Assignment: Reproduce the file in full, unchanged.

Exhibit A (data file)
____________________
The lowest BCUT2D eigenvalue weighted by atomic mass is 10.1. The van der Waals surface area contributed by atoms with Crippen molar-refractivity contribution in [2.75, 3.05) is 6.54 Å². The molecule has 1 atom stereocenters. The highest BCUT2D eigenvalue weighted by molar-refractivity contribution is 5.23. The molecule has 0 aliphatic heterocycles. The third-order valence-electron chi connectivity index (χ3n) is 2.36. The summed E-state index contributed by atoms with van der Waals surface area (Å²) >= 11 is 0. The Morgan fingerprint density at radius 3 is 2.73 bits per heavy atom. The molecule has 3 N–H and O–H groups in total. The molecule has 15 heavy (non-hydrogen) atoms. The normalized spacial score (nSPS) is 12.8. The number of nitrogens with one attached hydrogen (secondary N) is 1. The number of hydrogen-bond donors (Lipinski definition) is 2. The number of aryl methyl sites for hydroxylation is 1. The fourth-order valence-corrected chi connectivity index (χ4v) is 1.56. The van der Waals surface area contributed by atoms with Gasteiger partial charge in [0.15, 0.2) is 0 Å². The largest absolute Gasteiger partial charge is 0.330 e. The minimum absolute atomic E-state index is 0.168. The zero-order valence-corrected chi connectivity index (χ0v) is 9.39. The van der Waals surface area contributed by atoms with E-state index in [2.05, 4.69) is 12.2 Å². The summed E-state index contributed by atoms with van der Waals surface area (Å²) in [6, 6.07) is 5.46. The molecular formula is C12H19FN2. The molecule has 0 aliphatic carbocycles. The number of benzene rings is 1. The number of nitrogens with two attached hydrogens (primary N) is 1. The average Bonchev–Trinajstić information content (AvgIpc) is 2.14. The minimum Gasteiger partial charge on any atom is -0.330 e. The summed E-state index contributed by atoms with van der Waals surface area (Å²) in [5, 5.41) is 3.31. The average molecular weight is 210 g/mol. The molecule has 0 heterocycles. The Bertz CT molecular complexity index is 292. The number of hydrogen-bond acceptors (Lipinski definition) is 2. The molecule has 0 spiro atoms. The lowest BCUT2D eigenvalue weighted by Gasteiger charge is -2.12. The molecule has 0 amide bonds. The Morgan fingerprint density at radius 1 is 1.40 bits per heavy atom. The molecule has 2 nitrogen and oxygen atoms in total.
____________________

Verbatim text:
The lowest BCUT2D eigenvalue weighted by atomic mass is 10.1. The van der Waals surface area contributed by atoms with Crippen molar-refractivity contribution in [2.75, 3.05) is 6.54 Å². The molecule has 1 atom stereocenters. The highest BCUT2D eigenvalue weighted by molar-refractivity contribution is 5.23. The molecule has 0 aliphatic heterocycles. The third-order valence-electron chi connectivity index (χ3n) is 2.36. The summed E-state index contributed by atoms with van der Waals surface area (Å²) >= 11 is 0. The Morgan fingerprint density at radius 3 is 2.73 bits per heavy atom. The molecule has 3 N–H and O–H groups in total. The molecule has 15 heavy (non-hydrogen) atoms. The normalized spacial score (nSPS) is 12.8. The number of nitrogens with one attached hydrogen (secondary N) is 1. The number of hydrogen-bond donors (Lipinski definition) is 2. The number of aryl methyl sites for hydroxylation is 1. The fourth-order valence-corrected chi connectivity index (χ4v) is 1.56. The van der Waals surface area contributed by atoms with Gasteiger partial charge in [0.15, 0.2) is 0 Å². The largest absolute Gasteiger partial charge is 0.330 e. The minimum absolute atomic E-state index is 0.168. The zero-order valence-corrected chi connectivity index (χ0v) is 9.39. The van der Waals surface area contributed by atoms with E-state index in [2.05, 4.69) is 12.2 Å². The summed E-state index contributed by atoms with van der Waals surface area (Å²) in [6, 6.07) is 5.46. The molecular formula is C12H19FN2. The molecule has 0 aliphatic carbocycles. The number of benzene rings is 1. The number of nitrogens with two attached hydrogens (primary N) is 1. The average Bonchev–Trinajstić information content (AvgIpc) is 2.14. The minimum Gasteiger partial charge on any atom is -0.330 e. The summed E-state index contributed by atoms with van der Waals surface area (Å²) in [5, 5.41) is 3.31. The average molecular weight is 210 g/mol. The molecule has 0 heterocycles. The Bertz CT molecular complexity index is 292. The number of hydrogen-bond acceptors (Lipinski definition) is 2. The molecule has 0 spiro atoms. The lowest BCUT2D eigenvalue weighted by Gasteiger charge is -2.12. The molecule has 0 amide bonds. The Morgan fingerprint density at radius 1 is 1.40 bits per heavy atom. The molecule has 2 nitrogen and oxygen atoms in total.